Monday, March 22, 2010

Hogle Zoo Visit

We are excited for a fun day of homeschooling! I don’t know why they call it homeschool, since we are rarely home. Today we are headed for Hogle Zoo. Going here always makes me a little nervous. Zoo officials got a little upset at me in August, 2005, when I published an article in ICAN’s eNews about the cesarean their orangutan had. I’ll post it here, just for fun. The update on this story is that Eve and Araca are living and playing together.

Essay: Eve and Araca
Early May in Utah usually brings a few warm days and this year was no exception. We
enjoyed a day trip to the zoo during this warm respite. Hogle Zoo isn’t my favorite zoo, but the kids enjoy seeing the animals. Two weeks later – on Mother’s Day- Eve, a
female Orangutan, had a cesarean to deliver her baby, Araca. When I first heard the news, I thought, “What else would you expect to happen? You have an animal on the
endangered species list, pregnant. What zoo keeper is going to ‘risk’ that pregnancy
and baby by sitting on her hands and not doing anything? And ‘anything’ is enough to
slow an animal’s labor progress.” There were many articles in the following weeks about
the baby’s arrival. Strangely enough, I wasn’t upset by any of them, until I happened to
hear a radio ‘interview’ with one of the zoo staff. The zoo keeper described the baby’s
day, being cared for by the staff, fed formula from a bottle and being held by staff in
furry vests. The radio host joked with her about the care of the baby, asking how the
staff avoided ‘getting messed on’. The zoo employee said, “We don’t diaper the baby,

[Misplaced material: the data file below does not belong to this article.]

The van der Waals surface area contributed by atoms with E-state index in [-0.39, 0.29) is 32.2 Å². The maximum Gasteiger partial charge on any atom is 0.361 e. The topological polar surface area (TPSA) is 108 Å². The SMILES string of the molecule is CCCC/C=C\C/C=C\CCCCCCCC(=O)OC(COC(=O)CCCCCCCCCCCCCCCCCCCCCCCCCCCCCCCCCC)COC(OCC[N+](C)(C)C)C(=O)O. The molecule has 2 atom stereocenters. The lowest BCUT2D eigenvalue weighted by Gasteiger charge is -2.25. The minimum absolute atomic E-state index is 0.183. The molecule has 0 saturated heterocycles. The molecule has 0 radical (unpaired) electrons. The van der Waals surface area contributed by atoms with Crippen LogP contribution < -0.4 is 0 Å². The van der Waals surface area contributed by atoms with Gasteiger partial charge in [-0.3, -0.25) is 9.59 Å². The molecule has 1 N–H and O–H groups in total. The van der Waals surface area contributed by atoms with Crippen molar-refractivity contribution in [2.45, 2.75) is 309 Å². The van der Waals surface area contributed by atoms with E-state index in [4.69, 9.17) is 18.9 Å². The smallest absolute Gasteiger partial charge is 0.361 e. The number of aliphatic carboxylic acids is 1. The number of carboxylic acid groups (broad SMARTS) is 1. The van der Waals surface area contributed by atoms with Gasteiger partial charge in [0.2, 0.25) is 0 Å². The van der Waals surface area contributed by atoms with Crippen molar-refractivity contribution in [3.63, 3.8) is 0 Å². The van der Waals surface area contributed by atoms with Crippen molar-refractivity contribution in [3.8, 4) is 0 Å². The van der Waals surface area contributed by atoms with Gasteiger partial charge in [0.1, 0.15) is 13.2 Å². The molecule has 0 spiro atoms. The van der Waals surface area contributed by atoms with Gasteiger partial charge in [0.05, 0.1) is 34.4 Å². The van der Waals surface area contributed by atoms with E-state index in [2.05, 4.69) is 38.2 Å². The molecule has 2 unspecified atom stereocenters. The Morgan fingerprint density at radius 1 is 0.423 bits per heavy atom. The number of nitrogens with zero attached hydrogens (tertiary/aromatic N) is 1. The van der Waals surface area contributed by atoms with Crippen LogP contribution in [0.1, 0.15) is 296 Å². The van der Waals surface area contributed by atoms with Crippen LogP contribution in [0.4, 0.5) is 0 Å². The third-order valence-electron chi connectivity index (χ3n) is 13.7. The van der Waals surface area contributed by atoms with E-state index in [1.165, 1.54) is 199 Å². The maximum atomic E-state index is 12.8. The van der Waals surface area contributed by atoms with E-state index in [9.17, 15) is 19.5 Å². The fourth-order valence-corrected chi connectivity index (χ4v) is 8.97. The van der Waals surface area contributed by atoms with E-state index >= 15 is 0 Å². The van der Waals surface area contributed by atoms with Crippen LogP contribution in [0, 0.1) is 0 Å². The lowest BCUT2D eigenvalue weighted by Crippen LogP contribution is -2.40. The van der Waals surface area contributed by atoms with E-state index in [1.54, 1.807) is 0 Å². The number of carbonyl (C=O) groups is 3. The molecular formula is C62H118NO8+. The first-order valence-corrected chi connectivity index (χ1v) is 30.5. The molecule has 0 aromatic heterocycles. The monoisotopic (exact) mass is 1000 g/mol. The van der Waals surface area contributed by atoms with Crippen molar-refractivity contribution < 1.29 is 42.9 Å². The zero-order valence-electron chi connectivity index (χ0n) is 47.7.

we want to do everything natural with this little orangutan.” Suddenly, I was so angry I
couldn’t see straight. Here is Eve, whose birth was denied her by staff, who now rejects
her own baby. Here is a baby, whose mother doesn’t recognize or claim her, being fed
formula from humans, being held by humans in furry vests and being shown off
between the hours of 10 a.m. until 11 a.m. and again at 2 p.m. until 3 p.m. daily, and
they have the nerve to claim they are doing everything natural because the baby
doesn’t have a diaper on!
I don’t know the details of Eve’s birth of her daughter. When called, the Zoo will not
give out any details. When asked questions like, “How did staff know Eve was in labor?
How long was she in labor? Was baby in distress at birth?”- no answer is given. You and
I most likely will never get the answers to these questions or to the ultimate one they
lead to, “Was the cesarean really necessary?”
In the end, it might matter if we knew and it might not. What I do know is that there is
a mother who does not know her baby and a baby who does not know her mother.
They did not get to bond after a natural birth. The baby never breast feed. The baby
has not learned to cuddle with her mother and, in turn, may not mother her own babies
naturally. Generations have been affected by this cesarean, in a species that does not
have generations to give to the nervous human.
A quick note: Hogle Zoo itself admits the cesarean is the reason Eve does not recognize
her baby. Here is a blurb from their website:
Baby Orangutan
The baby, born Mother’s Day weekend by cesarean section, is slowly
being introduced to her mom. Because of the cesarean birth, Eve does not
yet recognize the baby as hers. The staff is doing slow introductions, in an
off exhibit area, to help mother and daughter bond.

1 comment:

  1. That was very interesting Pam! Like I was saying earlier today, I wish they'd let you know more about the health of their animals. Like if the zebra's really did die? I'm glad The mother and daughter at least play together now. But I am still saddened by the thought of what they missed out on :(